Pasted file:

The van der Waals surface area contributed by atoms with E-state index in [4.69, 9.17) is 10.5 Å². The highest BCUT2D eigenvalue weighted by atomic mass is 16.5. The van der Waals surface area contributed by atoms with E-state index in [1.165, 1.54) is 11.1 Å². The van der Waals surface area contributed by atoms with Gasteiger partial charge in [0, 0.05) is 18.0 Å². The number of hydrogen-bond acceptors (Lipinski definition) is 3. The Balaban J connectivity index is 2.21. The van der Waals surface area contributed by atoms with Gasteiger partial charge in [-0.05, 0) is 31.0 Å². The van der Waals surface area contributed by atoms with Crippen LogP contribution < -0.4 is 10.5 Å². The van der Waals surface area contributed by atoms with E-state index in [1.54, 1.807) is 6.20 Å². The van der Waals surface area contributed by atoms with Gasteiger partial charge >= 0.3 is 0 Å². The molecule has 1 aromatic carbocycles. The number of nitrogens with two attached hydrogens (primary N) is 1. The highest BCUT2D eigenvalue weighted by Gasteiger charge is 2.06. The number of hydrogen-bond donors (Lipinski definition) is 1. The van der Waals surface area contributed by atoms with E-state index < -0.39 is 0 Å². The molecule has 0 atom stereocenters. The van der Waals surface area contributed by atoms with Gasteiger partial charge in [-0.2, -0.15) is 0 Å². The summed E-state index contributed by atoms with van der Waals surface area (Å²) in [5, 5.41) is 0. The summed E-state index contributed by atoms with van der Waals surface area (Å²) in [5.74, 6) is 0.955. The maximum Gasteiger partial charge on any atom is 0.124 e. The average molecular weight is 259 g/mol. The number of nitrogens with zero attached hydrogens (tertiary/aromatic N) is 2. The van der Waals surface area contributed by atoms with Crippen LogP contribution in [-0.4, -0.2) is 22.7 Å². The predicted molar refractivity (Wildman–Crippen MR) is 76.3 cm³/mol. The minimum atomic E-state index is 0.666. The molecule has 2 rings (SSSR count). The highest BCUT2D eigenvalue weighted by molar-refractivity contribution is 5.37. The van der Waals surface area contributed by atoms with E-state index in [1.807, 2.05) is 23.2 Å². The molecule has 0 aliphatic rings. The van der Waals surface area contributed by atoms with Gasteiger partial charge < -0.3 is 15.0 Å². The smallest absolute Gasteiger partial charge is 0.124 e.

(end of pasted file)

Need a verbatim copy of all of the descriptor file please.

The van der Waals surface area contributed by atoms with E-state index in [4.69, 9.17) is 10.5 Å². The highest BCUT2D eigenvalue weighted by atomic mass is 16.5. The van der Waals surface area contributed by atoms with E-state index in [1.165, 1.54) is 11.1 Å². The van der Waals surface area contributed by atoms with Gasteiger partial charge in [0, 0.05) is 18.0 Å². The number of hydrogen-bond acceptors (Lipinski definition) is 3. The Balaban J connectivity index is 2.21. The van der Waals surface area contributed by atoms with Gasteiger partial charge in [-0.05, 0) is 31.0 Å². The van der Waals surface area contributed by atoms with Crippen LogP contribution < -0.4 is 10.5 Å². The van der Waals surface area contributed by atoms with E-state index in [1.54, 1.807) is 6.20 Å². The van der Waals surface area contributed by atoms with Gasteiger partial charge >= 0.3 is 0 Å². The molecule has 1 aromatic carbocycles. The number of nitrogens with two attached hydrogens (primary N) is 1. The highest BCUT2D eigenvalue weighted by Gasteiger charge is 2.06. The number of hydrogen-bond donors (Lipinski definition) is 1. The van der Waals surface area contributed by atoms with E-state index < -0.39 is 0 Å². The molecule has 0 atom stereocenters. The van der Waals surface area contributed by atoms with Gasteiger partial charge in [-0.2, -0.15) is 0 Å². The summed E-state index contributed by atoms with van der Waals surface area (Å²) in [5, 5.41) is 0. The summed E-state index contributed by atoms with van der Waals surface area (Å²) in [5.74, 6) is 0.955. The maximum Gasteiger partial charge on any atom is 0.124 e. The average molecular weight is 259 g/mol. The number of nitrogens with zero attached hydrogens (tertiary/aromatic N) is 2. The van der Waals surface area contributed by atoms with Crippen LogP contribution in [-0.4, -0.2) is 22.7 Å². The predicted molar refractivity (Wildman–Crippen MR) is 76.3 cm³/mol. The minimum atomic E-state index is 0.666. The molecule has 2 rings (SSSR count). The highest BCUT2D eigenvalue weighted by molar-refractivity contribution is 5.37. The van der Waals surface area contributed by atoms with E-state index in [1.807, 2.05) is 23.2 Å². The molecule has 0 aliphatic rings. The van der Waals surface area contributed by atoms with Gasteiger partial charge < -0.3 is 15.0 Å². The smallest absolute Gasteiger partial charge is 0.124 e.